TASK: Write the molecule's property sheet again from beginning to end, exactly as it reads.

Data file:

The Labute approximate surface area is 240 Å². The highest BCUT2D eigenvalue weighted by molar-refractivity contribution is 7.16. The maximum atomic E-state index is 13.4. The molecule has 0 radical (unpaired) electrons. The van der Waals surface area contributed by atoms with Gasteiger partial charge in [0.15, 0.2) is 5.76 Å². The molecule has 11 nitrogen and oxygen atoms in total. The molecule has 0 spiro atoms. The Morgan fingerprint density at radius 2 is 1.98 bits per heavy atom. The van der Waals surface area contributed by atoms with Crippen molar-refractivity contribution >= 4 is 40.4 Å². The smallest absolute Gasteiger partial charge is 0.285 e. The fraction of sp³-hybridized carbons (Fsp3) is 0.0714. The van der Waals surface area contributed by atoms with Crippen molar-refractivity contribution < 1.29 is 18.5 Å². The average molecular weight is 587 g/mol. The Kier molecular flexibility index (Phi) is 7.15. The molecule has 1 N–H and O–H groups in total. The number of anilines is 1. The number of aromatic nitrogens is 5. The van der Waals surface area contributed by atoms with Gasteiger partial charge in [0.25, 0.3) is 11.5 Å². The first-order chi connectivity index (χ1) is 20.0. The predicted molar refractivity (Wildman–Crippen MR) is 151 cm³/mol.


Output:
The Labute approximate surface area is 240 Å². The highest BCUT2D eigenvalue weighted by molar-refractivity contribution is 7.16. The maximum atomic E-state index is 13.4. The molecule has 0 radical (unpaired) electrons. The van der Waals surface area contributed by atoms with Gasteiger partial charge in [0.15, 0.2) is 5.76 Å². The molecule has 11 nitrogen and oxygen atoms in total. The molecule has 0 spiro atoms. The Morgan fingerprint density at radius 2 is 1.98 bits per heavy atom. The van der Waals surface area contributed by atoms with Crippen molar-refractivity contribution >= 4 is 40.4 Å². The smallest absolute Gasteiger partial charge is 0.285 e. The fraction of sp³-hybridized carbons (Fsp3) is 0.0714. The van der Waals surface area contributed by atoms with Crippen molar-refractivity contribution < 1.29 is 18.5 Å². The average molecular weight is 587 g/mol. The Kier molecular flexibility index (Phi) is 7.15. The molecule has 1 N–H and O–H groups in total. The number of anilines is 1. The number of aromatic nitrogens is 5. The van der Waals surface area contributed by atoms with Gasteiger partial charge in [0.25, 0.3) is 11.5 Å². The first-order chi connectivity index (χ1) is 20.0. The predicted molar refractivity (Wildman–Crippen MR) is 151 cm³/mol.